In the spirit of the title, and because I’m at the Marketing Sherpa Email Summit in rainy Las Vegas, this will be a short post. Ok so reach in your pocket and pull out your mobile phone. Now unlock it and tell me if email is one of the apps on your 1st (home) screen. I bet it is. If the average adult smart phone user has around 80 some odd apps, then email is always on the home screen.
Great, now that we settled that, let’s get onto the meat of this—the perishable moment. Earlier today I saw a great study from Localytics; if you don’t know them, and you have an app, then you should check out what they can do for your mobile initiatives. Turns out that as the snows on the East Coast have fallen, app usage has gone through the roof. This shouldn’t come as a great surprise—quite the contrary it’s completely understandable given that mobile devices are filling in the moments of boredom we experience during the day. The more snow that falls, the more people are stuck at home watching the bleak winter and occupying their time by checking the weather, shopping, checking out photos, checking the weather to see if its safe to go outside, looking at more photos, back to the weather, then maybe some news or reading books, and then back to the weather. See a trend?
So I’m just going to throw this out there: snow days are perishable moments—they represent a distinct moment in time when a specific, regionally isolated event, creates a unique segment of users that should be marketed to differently than everyone else. What, if anything did you do during the snow-pocalypse of 2015? Did you promote snowblowers and warm booties instead of sending the routine 20% off discount that some retailers send with frustrating regularity to everyone, every week, sometimes 3x a week? If you did, then bravo! If you didn’t, then consider yourself on notice.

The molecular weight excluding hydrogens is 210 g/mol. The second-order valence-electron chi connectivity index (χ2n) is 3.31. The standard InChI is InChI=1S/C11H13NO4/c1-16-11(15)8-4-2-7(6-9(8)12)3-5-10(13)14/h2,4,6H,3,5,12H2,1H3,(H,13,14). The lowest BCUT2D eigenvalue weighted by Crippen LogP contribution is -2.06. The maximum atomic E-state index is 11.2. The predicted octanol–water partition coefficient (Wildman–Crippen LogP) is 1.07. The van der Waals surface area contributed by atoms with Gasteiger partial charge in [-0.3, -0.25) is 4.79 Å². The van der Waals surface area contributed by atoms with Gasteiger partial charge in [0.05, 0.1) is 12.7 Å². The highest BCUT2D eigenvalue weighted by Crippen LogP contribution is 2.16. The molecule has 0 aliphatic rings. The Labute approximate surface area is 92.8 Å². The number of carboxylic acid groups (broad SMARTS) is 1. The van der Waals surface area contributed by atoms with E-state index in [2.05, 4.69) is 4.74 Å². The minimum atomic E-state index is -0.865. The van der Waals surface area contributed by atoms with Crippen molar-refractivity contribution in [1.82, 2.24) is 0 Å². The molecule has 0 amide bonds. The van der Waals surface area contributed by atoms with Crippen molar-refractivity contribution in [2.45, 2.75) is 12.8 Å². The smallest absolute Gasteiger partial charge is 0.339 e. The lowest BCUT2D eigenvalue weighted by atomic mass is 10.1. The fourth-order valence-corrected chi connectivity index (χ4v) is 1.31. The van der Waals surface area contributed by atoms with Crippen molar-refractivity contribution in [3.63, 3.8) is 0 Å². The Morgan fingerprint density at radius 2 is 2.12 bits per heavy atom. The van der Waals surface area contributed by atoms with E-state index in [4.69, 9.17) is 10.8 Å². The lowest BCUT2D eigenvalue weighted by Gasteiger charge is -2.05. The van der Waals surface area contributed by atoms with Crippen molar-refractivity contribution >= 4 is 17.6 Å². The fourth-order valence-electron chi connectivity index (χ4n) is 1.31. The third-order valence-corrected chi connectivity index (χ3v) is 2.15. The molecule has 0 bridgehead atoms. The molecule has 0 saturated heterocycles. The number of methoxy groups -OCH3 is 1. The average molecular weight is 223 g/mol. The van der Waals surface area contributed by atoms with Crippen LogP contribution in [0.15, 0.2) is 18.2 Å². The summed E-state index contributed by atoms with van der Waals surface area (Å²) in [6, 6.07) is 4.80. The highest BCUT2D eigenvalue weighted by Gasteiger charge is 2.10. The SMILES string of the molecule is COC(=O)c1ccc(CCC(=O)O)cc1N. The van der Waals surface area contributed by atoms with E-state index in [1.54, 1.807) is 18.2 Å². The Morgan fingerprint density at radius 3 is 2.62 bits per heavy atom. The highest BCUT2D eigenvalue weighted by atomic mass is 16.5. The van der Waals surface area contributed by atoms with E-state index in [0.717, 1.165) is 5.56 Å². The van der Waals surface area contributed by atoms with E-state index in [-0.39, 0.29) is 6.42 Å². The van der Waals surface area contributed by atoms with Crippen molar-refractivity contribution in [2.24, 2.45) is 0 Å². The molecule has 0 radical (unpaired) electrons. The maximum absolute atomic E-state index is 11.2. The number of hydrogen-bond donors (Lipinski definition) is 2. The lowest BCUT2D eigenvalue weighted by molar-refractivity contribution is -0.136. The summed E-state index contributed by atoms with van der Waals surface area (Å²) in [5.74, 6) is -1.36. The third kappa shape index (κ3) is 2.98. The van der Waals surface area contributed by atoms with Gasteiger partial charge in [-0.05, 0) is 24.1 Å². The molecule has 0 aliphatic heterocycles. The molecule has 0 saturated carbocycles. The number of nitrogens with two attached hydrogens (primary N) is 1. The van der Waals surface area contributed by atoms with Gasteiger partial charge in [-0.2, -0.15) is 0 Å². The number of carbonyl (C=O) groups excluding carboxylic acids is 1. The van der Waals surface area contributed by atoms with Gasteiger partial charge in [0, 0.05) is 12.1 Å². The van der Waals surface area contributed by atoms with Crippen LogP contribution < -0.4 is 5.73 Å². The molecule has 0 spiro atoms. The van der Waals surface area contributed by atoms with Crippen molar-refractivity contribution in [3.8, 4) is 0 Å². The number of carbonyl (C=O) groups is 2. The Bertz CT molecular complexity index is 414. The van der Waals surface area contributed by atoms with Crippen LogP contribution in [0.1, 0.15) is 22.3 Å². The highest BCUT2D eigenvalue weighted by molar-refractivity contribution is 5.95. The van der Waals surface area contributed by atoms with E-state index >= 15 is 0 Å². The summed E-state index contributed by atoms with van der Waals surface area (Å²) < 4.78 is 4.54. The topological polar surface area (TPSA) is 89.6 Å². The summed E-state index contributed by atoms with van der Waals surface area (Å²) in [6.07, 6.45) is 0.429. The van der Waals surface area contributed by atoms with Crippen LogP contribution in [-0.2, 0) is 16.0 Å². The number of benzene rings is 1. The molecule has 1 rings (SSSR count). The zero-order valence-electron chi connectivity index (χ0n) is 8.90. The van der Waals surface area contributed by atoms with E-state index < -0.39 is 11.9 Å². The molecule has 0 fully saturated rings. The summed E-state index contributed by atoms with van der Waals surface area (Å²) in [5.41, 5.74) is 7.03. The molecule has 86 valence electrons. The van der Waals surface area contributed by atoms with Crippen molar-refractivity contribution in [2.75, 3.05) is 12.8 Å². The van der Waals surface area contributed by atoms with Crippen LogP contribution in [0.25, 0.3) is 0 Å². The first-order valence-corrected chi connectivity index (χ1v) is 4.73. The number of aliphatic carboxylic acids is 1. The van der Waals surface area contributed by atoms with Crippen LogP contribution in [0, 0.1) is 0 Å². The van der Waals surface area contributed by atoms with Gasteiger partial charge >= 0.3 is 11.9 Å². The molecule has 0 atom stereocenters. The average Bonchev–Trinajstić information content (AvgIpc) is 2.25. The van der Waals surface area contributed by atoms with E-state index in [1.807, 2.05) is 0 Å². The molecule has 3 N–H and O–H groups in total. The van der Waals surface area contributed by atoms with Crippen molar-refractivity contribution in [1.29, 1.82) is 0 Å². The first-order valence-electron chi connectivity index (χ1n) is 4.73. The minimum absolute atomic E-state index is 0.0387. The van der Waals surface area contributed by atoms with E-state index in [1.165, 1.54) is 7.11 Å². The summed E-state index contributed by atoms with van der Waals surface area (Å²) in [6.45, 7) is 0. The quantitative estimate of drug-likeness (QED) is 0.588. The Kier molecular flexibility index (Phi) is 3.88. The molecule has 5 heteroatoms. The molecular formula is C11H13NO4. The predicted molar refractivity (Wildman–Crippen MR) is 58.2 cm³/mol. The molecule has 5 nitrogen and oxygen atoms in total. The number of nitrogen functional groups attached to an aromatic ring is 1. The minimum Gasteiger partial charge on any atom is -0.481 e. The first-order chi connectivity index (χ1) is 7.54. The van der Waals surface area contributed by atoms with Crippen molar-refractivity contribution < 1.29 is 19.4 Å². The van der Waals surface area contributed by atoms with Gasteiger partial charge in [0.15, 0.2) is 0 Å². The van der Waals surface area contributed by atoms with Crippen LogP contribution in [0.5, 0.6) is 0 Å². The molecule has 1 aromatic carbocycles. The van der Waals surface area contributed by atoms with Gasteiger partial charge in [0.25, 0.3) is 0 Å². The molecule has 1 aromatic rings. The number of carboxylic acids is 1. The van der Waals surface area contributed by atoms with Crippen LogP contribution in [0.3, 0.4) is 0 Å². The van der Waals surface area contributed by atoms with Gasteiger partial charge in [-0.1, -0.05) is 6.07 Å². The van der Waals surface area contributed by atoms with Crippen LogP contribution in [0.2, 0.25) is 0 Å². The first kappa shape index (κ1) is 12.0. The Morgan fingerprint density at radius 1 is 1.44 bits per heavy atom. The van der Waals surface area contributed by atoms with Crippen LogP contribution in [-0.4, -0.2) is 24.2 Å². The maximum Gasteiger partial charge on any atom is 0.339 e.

Perishable moments require data, a sense of creativity, the ability to quickly execute and a measure of ‘carpe diem!’ Email marketers should take a page out of the play books of the mobile crowd and realize that their recipients are more fluid than a defined segment based on age, zip code and gender. Recipients can move in and out of segments quickly based on not just the weather, but recent clicks, opens, browsing history, web activity, purchases or events that transpired the day that someone signed up. These are all defining criteria for micro-segmentation that begins to feel like a personalized approach. Think small, be light on your feet and take advantage of the moment by ensuring you can turn a snow day into a captive audience day.